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NFL Draft Passes on Morris

Morris, Soriano and Fadule go undrafted, sign free-agent contracts

Senior offensive tackle JAMIL SORIANO (72), seen here celebrating a touchdown in The Game last fall, had less to celebrate yesterday as he went undrafted by any NFL team.
Senior offensive tackle JAMIL SORIANO (72), seen here celebrating a touchdown in The Game last fall, had less to celebrate yesterday as he went undrafted by any NFL team.
By Rahul Rohatgi, Crimson Staff Writer

In a shocking setback for Ivy League football, neither Harvard wide receiver Carl Morris nor offensive lineman Jamil Soriano was selected in this weekend’s NFL draft.

It was the first time since 1996 that no Ivy player was picked in the seven-round draft. Linebacker Isaiah Kacyvenski ’00 was the last Crimson player drafted, in 2000.

“What are you going to do?” Morris said. “I guess I didn’t fit into some teams’ plans.”

While slightly disappointed, since he was forecast to be chosen in one of the later rounds, Morris didn’t have to wait long to find a job.

Less than an hour after the draft finished Sunday afternoon, Morris signed a free-agent contract with the Indianapolis Colts. The deal includes a $10,500 guaranteed signing bonus.

“It’s a great situation for me,” Morris said.

According to Morris, Indianapolis general manager Bill Polian contacted him directly to make the offer.

Polian had praised Morris in January during the Shrine Game, an all-star game for college seniors in San Francisco, when he called the wide receiver “the surprise of the game.”

Morris signed, but only after consulting with his agent, Eric Hall.

Morris also maintained that as the draft neared its conclusion, he began to prefer to go the free agent route.

“At the seventh round, you’re better off not getting drafted,” he said. “Then you have some control over where you go.”

Soriano also signed a deal late last night that will send him to the Green Bay Packers. The contract included a $5,000 signing bonus.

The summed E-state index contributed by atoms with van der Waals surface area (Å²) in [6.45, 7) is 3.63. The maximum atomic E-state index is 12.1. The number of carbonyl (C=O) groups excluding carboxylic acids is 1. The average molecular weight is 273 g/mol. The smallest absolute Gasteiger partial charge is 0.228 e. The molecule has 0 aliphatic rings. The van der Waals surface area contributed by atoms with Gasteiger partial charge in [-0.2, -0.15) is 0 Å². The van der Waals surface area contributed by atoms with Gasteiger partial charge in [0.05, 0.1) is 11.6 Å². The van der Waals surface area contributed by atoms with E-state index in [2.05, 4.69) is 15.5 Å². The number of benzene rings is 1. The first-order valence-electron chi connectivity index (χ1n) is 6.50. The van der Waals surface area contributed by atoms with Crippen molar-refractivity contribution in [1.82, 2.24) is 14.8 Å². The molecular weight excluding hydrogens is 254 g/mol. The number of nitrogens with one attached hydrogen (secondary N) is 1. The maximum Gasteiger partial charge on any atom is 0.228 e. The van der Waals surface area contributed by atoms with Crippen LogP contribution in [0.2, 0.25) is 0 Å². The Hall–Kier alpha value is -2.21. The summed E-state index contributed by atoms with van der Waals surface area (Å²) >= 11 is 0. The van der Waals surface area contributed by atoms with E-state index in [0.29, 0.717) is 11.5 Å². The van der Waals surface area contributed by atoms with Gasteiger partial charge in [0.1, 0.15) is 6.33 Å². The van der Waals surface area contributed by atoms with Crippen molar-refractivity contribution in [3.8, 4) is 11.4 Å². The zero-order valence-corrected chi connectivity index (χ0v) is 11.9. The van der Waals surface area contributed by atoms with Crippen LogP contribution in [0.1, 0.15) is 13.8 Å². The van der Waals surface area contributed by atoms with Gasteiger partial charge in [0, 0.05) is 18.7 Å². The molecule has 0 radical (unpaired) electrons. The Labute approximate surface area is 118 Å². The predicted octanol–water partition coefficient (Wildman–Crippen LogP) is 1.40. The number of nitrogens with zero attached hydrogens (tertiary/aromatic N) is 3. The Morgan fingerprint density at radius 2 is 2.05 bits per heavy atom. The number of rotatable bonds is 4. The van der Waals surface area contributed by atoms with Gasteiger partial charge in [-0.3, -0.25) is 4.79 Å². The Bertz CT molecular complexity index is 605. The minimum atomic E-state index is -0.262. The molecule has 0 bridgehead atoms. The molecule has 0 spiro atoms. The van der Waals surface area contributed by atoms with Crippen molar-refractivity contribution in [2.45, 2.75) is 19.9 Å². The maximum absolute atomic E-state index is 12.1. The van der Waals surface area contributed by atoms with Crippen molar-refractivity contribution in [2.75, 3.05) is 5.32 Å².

“The Packers and some others actually were calling me before the draft ended,” Soriano said. “The three teams I had to choose from were Green Bay, New England and Chicago.”

Soriano said that some personal connections with Packers personnel helped seal the deal. Green Bay head coach Mike Sherman is the first cousin of former Harvard offensive line coach Jim Turner.

“They have great fans in Green Bay, and I have an opportunity to make the team,” Soriano said. “Plus, I like to play in cold weather.”

Another Harvard offensive lineman, Jack Fadule, signed with the Pittsburgh Steelers.

While both Morris and Soriano insist they are pleased with the ultimate results, it was largely expected—by the media and draft experts, it should be noted—that at least one of them would be amongst the 262 players selected by 32 NFL teams.

Morris was a two-time Ivy Player of the Year and holds numerous school records, while Soriano was a three-year starter and earned First Team All-Ivy recognition as a senior.

Thirty-eight wide receivers were drafted, including five in the final ten picks. Several teams that were considered top contenders to select Morris went in different directions. For example, the Minnesota Vikings took a wide receiver in the final round—Oregon’s Keenan Howry. The Arizona Cardinals, another team that took a good look at Morris, drafted a pair of receivers in the first two rounds.

In Indianapolis, Morris should have a chance to make the team. The Colts did not draft a wide receiver, and while they have All-Pro Marvin Harrison, they are not deep at the position.

All three Harvard students will have to report to rookie mini-camps later this week. From there, they hope to participate in several more mini-camps and workouts before NFL training camps begin in late June.

—Staff writer Rahul Rohatgi can be reached at rohatgi@fas.harvard.edu.

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